The Swedish authorities became aware of the inaccuracies after an audit carried out by the European Commission in 2007. The audit showed that the inventory of arable and pasture land was inaccurate in about 70% of cases.
It is believed that the majority of the erroneous subsidies are due to inaccuracies in the acreage database. But in some cases there may be fraudulent applications involved, according to Birgitta Ek of the Agricultural Board.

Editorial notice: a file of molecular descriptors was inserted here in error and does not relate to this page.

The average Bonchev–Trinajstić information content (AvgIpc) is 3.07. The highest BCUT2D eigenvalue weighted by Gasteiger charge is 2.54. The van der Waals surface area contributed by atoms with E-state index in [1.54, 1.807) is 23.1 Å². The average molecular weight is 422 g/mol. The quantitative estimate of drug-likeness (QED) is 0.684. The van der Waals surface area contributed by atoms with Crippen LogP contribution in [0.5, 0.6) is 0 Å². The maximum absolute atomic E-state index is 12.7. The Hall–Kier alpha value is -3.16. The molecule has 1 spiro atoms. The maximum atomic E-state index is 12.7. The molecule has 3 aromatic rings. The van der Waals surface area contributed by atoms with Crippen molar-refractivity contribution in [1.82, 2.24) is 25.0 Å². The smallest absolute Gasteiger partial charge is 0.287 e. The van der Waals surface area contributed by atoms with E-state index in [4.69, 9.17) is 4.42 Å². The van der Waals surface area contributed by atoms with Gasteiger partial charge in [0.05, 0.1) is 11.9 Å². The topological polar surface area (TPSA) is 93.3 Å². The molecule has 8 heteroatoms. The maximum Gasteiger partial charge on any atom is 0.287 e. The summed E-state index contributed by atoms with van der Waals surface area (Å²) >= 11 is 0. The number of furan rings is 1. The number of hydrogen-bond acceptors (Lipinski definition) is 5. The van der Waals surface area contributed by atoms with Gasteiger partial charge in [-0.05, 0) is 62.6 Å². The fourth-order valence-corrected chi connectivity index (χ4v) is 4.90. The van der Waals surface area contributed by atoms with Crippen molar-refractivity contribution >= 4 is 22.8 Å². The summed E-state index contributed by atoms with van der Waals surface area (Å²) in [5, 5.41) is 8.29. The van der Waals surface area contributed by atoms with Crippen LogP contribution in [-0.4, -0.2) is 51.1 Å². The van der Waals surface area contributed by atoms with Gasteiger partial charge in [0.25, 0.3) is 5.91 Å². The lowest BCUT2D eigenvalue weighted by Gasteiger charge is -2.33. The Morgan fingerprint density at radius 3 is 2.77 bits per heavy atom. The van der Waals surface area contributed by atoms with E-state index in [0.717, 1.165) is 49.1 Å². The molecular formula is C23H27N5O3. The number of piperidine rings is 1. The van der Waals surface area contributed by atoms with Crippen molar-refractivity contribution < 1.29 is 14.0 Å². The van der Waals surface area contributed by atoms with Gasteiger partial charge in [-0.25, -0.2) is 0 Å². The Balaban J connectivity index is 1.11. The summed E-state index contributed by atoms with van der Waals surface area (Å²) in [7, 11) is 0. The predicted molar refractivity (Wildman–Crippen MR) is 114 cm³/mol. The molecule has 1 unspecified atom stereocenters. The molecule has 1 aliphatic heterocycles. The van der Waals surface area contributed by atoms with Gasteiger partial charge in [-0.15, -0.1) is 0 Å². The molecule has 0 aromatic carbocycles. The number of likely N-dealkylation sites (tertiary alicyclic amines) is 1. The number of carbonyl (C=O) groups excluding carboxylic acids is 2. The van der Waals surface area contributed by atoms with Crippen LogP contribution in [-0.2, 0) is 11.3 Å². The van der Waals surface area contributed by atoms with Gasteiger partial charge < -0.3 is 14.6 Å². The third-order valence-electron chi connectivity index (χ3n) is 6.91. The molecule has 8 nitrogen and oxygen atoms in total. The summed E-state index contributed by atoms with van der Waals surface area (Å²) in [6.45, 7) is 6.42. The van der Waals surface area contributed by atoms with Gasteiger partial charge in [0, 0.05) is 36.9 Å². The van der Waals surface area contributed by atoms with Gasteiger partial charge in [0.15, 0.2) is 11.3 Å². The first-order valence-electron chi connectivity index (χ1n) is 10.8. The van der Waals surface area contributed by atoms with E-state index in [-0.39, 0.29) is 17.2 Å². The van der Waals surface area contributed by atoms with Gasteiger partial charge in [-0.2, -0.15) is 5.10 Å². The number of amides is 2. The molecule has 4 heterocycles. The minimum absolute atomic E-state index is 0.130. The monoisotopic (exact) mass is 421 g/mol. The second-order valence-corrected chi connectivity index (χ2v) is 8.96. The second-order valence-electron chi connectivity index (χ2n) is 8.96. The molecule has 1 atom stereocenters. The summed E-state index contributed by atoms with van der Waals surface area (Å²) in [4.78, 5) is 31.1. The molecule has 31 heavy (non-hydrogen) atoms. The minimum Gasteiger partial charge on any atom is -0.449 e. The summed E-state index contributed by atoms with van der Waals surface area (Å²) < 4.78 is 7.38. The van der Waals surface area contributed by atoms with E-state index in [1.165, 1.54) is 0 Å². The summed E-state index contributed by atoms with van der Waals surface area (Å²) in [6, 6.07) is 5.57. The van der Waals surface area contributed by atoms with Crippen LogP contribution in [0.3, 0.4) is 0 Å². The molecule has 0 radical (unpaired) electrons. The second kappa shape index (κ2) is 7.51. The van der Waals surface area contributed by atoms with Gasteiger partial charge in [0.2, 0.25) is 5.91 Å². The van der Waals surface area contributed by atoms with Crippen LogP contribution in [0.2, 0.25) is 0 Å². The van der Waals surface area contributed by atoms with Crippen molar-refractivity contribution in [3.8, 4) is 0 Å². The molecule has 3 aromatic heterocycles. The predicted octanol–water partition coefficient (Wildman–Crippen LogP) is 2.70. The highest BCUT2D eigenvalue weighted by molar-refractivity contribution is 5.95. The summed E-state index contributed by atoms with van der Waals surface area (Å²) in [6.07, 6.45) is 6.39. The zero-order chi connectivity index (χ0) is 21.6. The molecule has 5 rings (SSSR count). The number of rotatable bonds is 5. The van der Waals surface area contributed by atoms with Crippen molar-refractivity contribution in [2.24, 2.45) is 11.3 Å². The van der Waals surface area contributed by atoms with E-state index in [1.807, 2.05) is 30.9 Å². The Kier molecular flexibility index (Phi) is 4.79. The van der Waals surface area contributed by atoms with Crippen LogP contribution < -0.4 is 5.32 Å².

“I am not ruling out the possibility of some farmers being sued,” she said to Swedish news agency TT.
The majority of the subsidies for this year will be paid out by the EU next week. About 71,000 Swedish farmers share more than 800 million US dollars. How many farmers will be asked to pay back money to the EU is not yet known.